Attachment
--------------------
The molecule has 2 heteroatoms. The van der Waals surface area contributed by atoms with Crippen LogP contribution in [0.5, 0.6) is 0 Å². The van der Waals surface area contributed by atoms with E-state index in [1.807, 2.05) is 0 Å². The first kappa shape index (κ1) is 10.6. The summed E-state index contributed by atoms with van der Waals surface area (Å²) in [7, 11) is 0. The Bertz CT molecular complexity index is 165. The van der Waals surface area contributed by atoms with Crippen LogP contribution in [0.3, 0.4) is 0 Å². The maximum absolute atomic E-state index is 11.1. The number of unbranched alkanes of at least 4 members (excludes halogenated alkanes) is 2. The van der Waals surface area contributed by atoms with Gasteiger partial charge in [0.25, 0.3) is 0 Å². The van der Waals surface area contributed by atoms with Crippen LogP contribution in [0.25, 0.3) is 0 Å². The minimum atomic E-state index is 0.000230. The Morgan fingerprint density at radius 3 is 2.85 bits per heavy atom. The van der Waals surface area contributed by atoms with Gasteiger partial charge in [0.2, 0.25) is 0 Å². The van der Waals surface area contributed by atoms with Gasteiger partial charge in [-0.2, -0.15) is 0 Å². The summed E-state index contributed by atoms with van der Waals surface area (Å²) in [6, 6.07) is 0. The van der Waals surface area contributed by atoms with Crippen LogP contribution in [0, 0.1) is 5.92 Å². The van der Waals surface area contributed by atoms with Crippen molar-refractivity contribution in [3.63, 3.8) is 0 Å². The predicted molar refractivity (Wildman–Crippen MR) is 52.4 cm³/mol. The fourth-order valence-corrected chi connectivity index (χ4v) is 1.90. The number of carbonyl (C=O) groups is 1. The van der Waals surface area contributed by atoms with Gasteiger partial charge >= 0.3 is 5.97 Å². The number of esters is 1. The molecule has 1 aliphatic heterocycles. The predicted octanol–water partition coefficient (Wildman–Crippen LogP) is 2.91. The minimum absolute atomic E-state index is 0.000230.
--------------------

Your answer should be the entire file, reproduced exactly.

The molecule has 2 heteroatoms. The van der Waals surface area contributed by atoms with Crippen LogP contribution in [0.5, 0.6) is 0 Å². The van der Waals surface area contributed by atoms with E-state index in [1.807, 2.05) is 0 Å². The first kappa shape index (κ1) is 10.6. The summed E-state index contributed by atoms with van der Waals surface area (Å²) in [7, 11) is 0. The Bertz CT molecular complexity index is 165. The van der Waals surface area contributed by atoms with Crippen LogP contribution in [0.3, 0.4) is 0 Å². The maximum absolute atomic E-state index is 11.1. The number of unbranched alkanes of at least 4 members (excludes halogenated alkanes) is 2. The van der Waals surface area contributed by atoms with Gasteiger partial charge in [0.25, 0.3) is 0 Å². The van der Waals surface area contributed by atoms with Crippen LogP contribution in [0.25, 0.3) is 0 Å². The minimum atomic E-state index is 0.000230. The Morgan fingerprint density at radius 3 is 2.85 bits per heavy atom. The van der Waals surface area contributed by atoms with Gasteiger partial charge in [0.2, 0.25) is 0 Å². The van der Waals surface area contributed by atoms with Gasteiger partial charge in [-0.2, -0.15) is 0 Å². The summed E-state index contributed by atoms with van der Waals surface area (Å²) in [6, 6.07) is 0. The van der Waals surface area contributed by atoms with Crippen LogP contribution in [0, 0.1) is 5.92 Å². The van der Waals surface area contributed by atoms with Crippen molar-refractivity contribution in [3.63, 3.8) is 0 Å². The predicted molar refractivity (Wildman–Crippen MR) is 52.4 cm³/mol. The fourth-order valence-corrected chi connectivity index (χ4v) is 1.90. The number of carbonyl (C=O) groups is 1. The van der Waals surface area contributed by atoms with Gasteiger partial charge >= 0.3 is 5.97 Å². The number of esters is 1. The molecule has 1 aliphatic heterocycles. The predicted octanol–water partition coefficient (Wildman–Crippen LogP) is 2.91. The minimum absolute atomic E-state index is 0.000230.